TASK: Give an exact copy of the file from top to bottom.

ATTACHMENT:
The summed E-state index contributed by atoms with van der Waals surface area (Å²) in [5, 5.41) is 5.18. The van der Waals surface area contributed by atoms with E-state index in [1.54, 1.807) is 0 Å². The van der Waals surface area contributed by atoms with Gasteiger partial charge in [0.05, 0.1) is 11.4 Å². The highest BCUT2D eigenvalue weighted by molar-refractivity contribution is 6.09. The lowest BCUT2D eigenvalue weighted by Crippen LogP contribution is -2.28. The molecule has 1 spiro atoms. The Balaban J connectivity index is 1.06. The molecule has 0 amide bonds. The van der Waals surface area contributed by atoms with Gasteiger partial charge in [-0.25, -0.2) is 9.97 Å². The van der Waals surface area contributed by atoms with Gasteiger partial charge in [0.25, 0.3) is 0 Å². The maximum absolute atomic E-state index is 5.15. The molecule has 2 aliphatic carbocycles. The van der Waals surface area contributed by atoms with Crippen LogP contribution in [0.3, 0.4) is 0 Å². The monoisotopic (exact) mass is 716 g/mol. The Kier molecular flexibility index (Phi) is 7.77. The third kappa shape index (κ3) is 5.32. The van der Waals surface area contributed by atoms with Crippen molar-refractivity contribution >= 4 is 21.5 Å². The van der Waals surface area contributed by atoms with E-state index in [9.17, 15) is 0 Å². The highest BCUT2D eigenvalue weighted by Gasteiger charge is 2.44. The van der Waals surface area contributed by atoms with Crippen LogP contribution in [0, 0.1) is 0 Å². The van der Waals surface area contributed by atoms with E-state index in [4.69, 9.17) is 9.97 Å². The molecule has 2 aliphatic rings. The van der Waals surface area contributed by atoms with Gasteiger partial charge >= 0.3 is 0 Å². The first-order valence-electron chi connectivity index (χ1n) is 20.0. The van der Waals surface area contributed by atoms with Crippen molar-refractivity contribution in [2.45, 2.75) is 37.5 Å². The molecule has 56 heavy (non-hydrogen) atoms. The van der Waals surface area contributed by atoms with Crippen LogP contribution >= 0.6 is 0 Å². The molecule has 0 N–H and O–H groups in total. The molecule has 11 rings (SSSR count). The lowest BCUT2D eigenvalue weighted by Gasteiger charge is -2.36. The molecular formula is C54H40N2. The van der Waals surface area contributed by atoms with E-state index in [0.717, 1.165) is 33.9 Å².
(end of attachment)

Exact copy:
The summed E-state index contributed by atoms with van der Waals surface area (Å²) in [5, 5.41) is 5.18. The van der Waals surface area contributed by atoms with E-state index in [1.54, 1.807) is 0 Å². The van der Waals surface area contributed by atoms with Gasteiger partial charge in [0.05, 0.1) is 11.4 Å². The highest BCUT2D eigenvalue weighted by molar-refractivity contribution is 6.09. The lowest BCUT2D eigenvalue weighted by Crippen LogP contribution is -2.28. The molecule has 1 spiro atoms. The Balaban J connectivity index is 1.06. The molecule has 0 amide bonds. The van der Waals surface area contributed by atoms with Gasteiger partial charge in [-0.25, -0.2) is 9.97 Å². The van der Waals surface area contributed by atoms with Gasteiger partial charge in [0.25, 0.3) is 0 Å². The maximum absolute atomic E-state index is 5.15. The molecule has 2 aliphatic carbocycles. The van der Waals surface area contributed by atoms with Crippen LogP contribution in [0.3, 0.4) is 0 Å². The monoisotopic (exact) mass is 716 g/mol. The Kier molecular flexibility index (Phi) is 7.77. The third kappa shape index (κ3) is 5.32. The van der Waals surface area contributed by atoms with Crippen molar-refractivity contribution >= 4 is 21.5 Å². The van der Waals surface area contributed by atoms with E-state index in [9.17, 15) is 0 Å². The highest BCUT2D eigenvalue weighted by Gasteiger charge is 2.44. The van der Waals surface area contributed by atoms with Crippen LogP contribution in [0, 0.1) is 0 Å². The van der Waals surface area contributed by atoms with E-state index in [4.69, 9.17) is 9.97 Å². The molecule has 2 aliphatic rings. The van der Waals surface area contributed by atoms with Gasteiger partial charge >= 0.3 is 0 Å². The first-order valence-electron chi connectivity index (χ1n) is 20.0. The van der Waals surface area contributed by atoms with Crippen molar-refractivity contribution in [2.45, 2.75) is 37.5 Å². The molecule has 56 heavy (non-hydrogen) atoms. The van der Waals surface area contributed by atoms with Crippen LogP contribution >= 0.6 is 0 Å². The molecule has 0 N–H and O–H groups in total. The molecule has 11 rings (SSSR count). The lowest BCUT2D eigenvalue weighted by Gasteiger charge is -2.36. The molecular formula is C54H40N2. The van der Waals surface area contributed by atoms with E-state index in [0.717, 1.165) is 33.9 Å².